Machine Learning for Space Applications on Embedded Systems

Ric Dengel

As space missions continue to increase in complexity, the operational capabilities and amount of gathered data demand ever more advanced systems. Currently, mission capabilities are often constrained by the link bandwidth as well as on-board processing capabilities. A large number of commands and complex ground station systems are required to allow spacecraft operations. Thus, methods to allow more efficient use of the bandwidth, computing capacity and increased autonomous capabilities are of strong research interest. Artificial Intelligence (AI), with its vast areas of application scenarios, allows for these challenges and more to be tackled in the spacecraft design. Particularly, the flexibility of Artificial Neural Networks as Machine Learning technology provides many possibilities. For example, Artificial Neural Networks can be used for object detection and classification tasks. Unfortunately, the execution of current Machine Learning algorithms consumes a large amount of power and memory resources. Additionally, the qualification of such algorithms remains challenging, which limits their possible applications in space systems. Thus, an increase in efficiency in all aspects is required to further enable these technologies for space applications. The optimisation of the algorithm for System on Chip (SoC) platforms allows it to benefit from the best of a generic processor and hardware acceleration. This increased complexity of the processing system shall allow broader and more flexible applications of these technologies with a minimum increase of power consumption. As Commercial off-the-shelf embedded systems are commonly used in NewSpace applications and such SoC are not yet available in a qualified manner, the deployment of Machine Learning algorithms on such devices has been evaluated. For deployment of machine learning on such devices, a Convolutional Neural Network model was optimised on a workstation. Then, the neural network is deployed with Xilinx's Vitis AI onto a SoC which includes a powerful generic processor as well as the hardware programming capabilities of an Field Programmable Gate Array (FPGA). This result was evaluated based on relevant performance and efficiency parameters and a summary is given in this thesis. Additionally, a tool utilising a different approach was developed. With a high-level synthesis tool the hardware description language of an accelerated linear algebra optimised network is created and directly deployed into FPGA logic. The implementation of this tool was started, and the proof of concept is presented. Furthermore, existing challenges with the auto-generated code are outlined and future steps to automate and improve the entire workflow are presented. As both workflows are very different and thus aim for different usage scenarios, both workflows are outlined and the benefits and disadvantages of both are outlined.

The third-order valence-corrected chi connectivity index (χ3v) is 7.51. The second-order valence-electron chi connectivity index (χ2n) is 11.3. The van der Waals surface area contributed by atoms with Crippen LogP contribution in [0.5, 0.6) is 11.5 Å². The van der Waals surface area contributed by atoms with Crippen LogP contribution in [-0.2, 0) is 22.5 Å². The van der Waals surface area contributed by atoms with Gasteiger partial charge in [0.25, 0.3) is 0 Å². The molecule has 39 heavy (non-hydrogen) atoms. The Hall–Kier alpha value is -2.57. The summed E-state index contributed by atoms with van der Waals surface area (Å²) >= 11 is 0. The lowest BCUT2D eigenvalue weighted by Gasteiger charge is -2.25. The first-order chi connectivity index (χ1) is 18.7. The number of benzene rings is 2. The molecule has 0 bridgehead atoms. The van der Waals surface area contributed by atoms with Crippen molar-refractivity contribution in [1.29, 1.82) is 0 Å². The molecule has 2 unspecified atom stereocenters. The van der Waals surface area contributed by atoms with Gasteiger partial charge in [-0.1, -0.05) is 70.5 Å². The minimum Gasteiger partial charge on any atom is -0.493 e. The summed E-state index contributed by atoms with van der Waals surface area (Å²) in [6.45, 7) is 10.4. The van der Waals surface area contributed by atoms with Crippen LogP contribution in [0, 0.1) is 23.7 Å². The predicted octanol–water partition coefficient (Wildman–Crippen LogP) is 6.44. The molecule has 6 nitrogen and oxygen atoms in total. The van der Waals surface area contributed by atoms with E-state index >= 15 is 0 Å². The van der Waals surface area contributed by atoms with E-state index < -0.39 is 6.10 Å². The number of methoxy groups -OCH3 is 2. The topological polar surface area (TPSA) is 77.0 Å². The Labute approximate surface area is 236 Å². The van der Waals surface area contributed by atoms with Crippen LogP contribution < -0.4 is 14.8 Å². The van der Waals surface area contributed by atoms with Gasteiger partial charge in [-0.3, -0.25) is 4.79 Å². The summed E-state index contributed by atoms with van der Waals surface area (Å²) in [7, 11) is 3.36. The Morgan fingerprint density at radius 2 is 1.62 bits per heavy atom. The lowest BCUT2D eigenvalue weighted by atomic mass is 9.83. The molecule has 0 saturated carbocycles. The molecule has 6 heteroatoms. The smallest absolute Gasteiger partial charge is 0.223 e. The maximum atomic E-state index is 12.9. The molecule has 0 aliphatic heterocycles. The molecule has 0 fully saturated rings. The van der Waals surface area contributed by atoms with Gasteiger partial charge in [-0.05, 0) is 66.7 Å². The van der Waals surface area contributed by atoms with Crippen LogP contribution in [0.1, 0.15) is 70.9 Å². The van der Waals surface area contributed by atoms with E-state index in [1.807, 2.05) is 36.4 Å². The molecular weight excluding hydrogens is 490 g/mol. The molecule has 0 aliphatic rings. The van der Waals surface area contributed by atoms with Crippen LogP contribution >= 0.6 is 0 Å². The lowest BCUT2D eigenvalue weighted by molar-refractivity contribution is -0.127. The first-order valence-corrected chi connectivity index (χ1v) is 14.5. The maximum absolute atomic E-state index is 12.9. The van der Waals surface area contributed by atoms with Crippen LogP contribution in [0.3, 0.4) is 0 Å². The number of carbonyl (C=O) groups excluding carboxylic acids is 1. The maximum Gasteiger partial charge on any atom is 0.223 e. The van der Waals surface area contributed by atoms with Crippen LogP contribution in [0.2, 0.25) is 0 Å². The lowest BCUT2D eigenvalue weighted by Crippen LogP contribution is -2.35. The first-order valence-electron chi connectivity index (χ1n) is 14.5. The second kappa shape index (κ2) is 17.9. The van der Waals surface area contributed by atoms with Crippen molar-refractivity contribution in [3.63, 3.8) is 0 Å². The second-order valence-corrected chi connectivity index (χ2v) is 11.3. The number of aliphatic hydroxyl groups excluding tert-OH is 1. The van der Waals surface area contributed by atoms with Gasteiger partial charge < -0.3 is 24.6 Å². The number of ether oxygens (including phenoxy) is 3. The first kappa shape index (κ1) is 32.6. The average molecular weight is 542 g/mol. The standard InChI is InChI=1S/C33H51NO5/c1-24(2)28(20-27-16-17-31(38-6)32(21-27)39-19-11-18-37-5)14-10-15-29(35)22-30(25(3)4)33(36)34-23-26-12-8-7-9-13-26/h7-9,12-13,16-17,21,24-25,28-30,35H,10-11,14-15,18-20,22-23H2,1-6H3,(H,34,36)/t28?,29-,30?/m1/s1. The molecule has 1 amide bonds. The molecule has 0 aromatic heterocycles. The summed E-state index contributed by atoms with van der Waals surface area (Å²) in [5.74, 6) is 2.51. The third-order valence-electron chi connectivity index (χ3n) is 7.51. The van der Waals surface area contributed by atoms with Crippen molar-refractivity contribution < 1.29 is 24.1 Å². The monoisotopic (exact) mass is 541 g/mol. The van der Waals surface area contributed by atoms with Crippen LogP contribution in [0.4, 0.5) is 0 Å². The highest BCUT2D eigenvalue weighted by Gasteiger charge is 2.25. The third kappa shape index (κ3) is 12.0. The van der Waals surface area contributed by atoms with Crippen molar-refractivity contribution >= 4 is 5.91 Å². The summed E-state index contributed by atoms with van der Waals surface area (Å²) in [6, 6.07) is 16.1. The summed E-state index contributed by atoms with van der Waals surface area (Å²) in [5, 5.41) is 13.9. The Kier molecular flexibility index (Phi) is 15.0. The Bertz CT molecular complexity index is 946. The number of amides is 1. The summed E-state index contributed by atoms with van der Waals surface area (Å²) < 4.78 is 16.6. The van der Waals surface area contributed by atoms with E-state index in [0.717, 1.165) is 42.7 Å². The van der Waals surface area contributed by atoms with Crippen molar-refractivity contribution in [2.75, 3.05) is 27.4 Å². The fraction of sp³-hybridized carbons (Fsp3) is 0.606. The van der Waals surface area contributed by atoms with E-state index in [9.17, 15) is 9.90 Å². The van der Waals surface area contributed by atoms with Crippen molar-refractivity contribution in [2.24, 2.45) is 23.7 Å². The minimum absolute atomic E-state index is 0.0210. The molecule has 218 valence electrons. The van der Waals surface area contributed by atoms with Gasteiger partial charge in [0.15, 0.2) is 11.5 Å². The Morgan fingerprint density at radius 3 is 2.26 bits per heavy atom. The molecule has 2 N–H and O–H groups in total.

TinyML: From Basic to Advanced Applications

Marc Monfort Grau

TinyML aims to implement machine learning (ML) applications on small, and lowpowered devices like microcontrollers. Typically, edge devices need to be connected to data centers in order to run ML applications. However, this approach is not possible in many scenarios, such as lack of connectivity. This project investigates the tools and techniques used in TinyML, the constraints of using low-powered devices, and the feasibility of implementing advanced machine learning applications on microcontrollers.

To test the feasibility of implementing ML applications on microcontrollers, three TinyML programs were developed. The first, a basic keyword spotting application able to recognize a set of words. The second, a program for training a neural network model on a microcontroller following an online learning approach. And the third, a federated learning program able to train a single global model with the aggregation of local models trained on multiple microcontrollers. The results show optimal performance in all three applications once deployed on microcontrollers. The development of basic TinyML applications is straightforward when the machine learning pipeline is understood. However, the development of advanced applications turned out to be very complex, as it requires a deep understanding of both machine learning and embedded systems.

These results prove the feasibility of successfully implementing advanced ML applications on microcontrollers, and thus, unveil a bright future for TinyML.